Our Council’s ‘too hard’ basket is getting full

One of the ways we judge our Council is by how it takes on the difficult tasks…the things that are very tempting to tuck away into the ‘too hard’ basket.

Earlier this year Noosa Council responded to criticism about its failure to reinstate the annual bulk waste kerbside collection suspended during Covid, by advising it would be considered in a proposed waste strategy.  This is known as kicking the can down the road, or in this case, the kerb.

A proposed strategy? Council’s 2019/20 Annual Report told us they had ‘Commenced work on a new Waste Strategy to guide responsible waste management over the longer term’. 

That seems to have been binned. Instead Council has skipped directly to a Waste Plan 2023-28 for ‘further community consultation’. 

This screams to the reader “we really don’t want to do this”, part of a determined push to ensure the annual bulk waste kerbside collection is not reinstated. 

Consider the following not-too-subtle messaging.

Let’s quickly break down some of the spin in this ‘info-graphic’.  Yes, we get it. It’s a pig. With a dollar sign. The cost to deliver and dispose of the 2019/20 collection was $303,775 according to staff reporting to Council at the time. There’s no excuse for misleading the community in this way when the report is available on Council’s website. Even if it did cost $500,000 next time, it’s a drop in the bucket of this year’s proposed spend of $18 million on waste services.

Not everyone has ‘bulk rubbish’ to dispose of every year, if they did the task would be much greater. Most of the services Council provides are used by only some ratepayers (“free” buses for instance) so this part of the graphic is also heavily skewed to influence the decision making process.

Next, as environmental stalwarts like Councillor Joe Jurisevic will tell you, Council frequently reports illegal dumping in the rural area causing environmental damage, and a lot of money is being spent every year as a result. Surely it’s better for costs and the environment if this is collected from the roadside once a year rather than being dumped in the bush?

And underneath that frowning-face emoji,  850 tonnes sent to landfill may sound like a lot, but it’s insignificant compared to the annual total of 84,000 tonnes in Noosa.  And why not tell us that 227 tonnes of recyclable steel was part of the 2019 collection that was sold to help defray the costs.

The draft Waste Plan is out for ‘further community consultation’ if that’s what you call this.  A cynic might conclude that the original consultation provided some unwelcome truth that resulted in the propaganda campaign now underway. 

Feedback on the ONE thing Council could do to improve waste services showed the annual bulk waste kerbside collection as number 5 in the top 10.   Most people want it.

But with so much spin being applied to what we – and Councillors – are being told, perhaps the community’s views are not making it to the surface.

Anti pokies leadership also goes in the basket

That’s not the only issue in the Council’s ‘too hard’ basket.  You may remember back in May we reported that the current Noosa Council, under Mayor Clare Stewart, has rescinded its membership of the Alliance for Gambling Reform, although there is no record of this being made public, or of Noosa Councillors being either consulted or even informed of the move.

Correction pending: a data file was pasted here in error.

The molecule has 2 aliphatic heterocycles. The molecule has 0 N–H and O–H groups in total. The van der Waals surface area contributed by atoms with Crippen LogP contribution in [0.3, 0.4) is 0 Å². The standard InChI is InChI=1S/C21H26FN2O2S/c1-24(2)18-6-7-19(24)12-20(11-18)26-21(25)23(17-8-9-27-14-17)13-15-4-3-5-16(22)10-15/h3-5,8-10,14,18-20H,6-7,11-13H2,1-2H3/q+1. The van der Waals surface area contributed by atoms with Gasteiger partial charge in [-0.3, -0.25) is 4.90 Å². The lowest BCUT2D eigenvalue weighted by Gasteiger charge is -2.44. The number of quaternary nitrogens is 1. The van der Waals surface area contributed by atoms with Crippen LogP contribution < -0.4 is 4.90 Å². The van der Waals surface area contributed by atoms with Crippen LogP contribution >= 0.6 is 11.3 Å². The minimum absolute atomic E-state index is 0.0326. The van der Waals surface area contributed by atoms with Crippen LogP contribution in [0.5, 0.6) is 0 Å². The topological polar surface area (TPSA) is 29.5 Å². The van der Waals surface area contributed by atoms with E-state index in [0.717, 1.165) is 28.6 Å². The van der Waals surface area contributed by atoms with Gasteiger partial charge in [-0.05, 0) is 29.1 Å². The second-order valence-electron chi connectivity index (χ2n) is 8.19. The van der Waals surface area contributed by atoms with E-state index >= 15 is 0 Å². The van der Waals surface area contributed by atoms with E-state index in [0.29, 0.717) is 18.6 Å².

Several Councillors expressed “surprise” that a nationally publicised decision by the former Council was quietly rescinded in this way, “without the opportunity for open discussion and a transparent vote” on such a contentious issue.

The outgoing Mayor, Clare Stewart, told people it was the former Council CEO’s call and she was not aware of the decision.  If this was the case, we would expect that controversial and secret call to be publicly reviewed and voted on by all Councillors.  Instead, this too, is languishing in the ‘too-hard’ basket, along with any anti gambling leadership that may have prevailed in the previous Council. 

But wait there’s more. Much more.

Perhaps the largest single item that now threatens to fill Council’s ‘too hard’ basket is the Destination Management fiasco.

We’ve reported here and here about this drawn-out debacle in discussing and planning the future of Noosa’s development as a tourist destination without alienating the people who actually live here and pay rates.

What’s emerged is a convoluted talk-fest, dominated by ‘business’ voices in Council and by the tourism Industry, with barely even lip service paid to genuine community group consultation. 

We’re told a draft will emerge by year’s end, but of course that is way too late for a Council in caretaker mode leading up to the March elections, and with Councillors determined not to ‘rock the boat’ with an election so close.

Does anyone in our Council remember this from page 12 of the 2018 annual report?

Council and Tourism Noosa worked together to establish a Sustainable Tourism Stakeholder Reference Group.  This brings together approximately 15 different groups from the business, community and environmental sectors to consider challenges associated with how Noosa can manage the success it has achieved in becoming a premier tourism destination.  The Group met three times during 2017/18.

Noosa Council Annual Report 2018

Five years on, it appears Destination Management, one of the defining issues for this Council, will require a ‘too hard’ basket all to itself.  Perhaps we need to form a committee to discuss this too.


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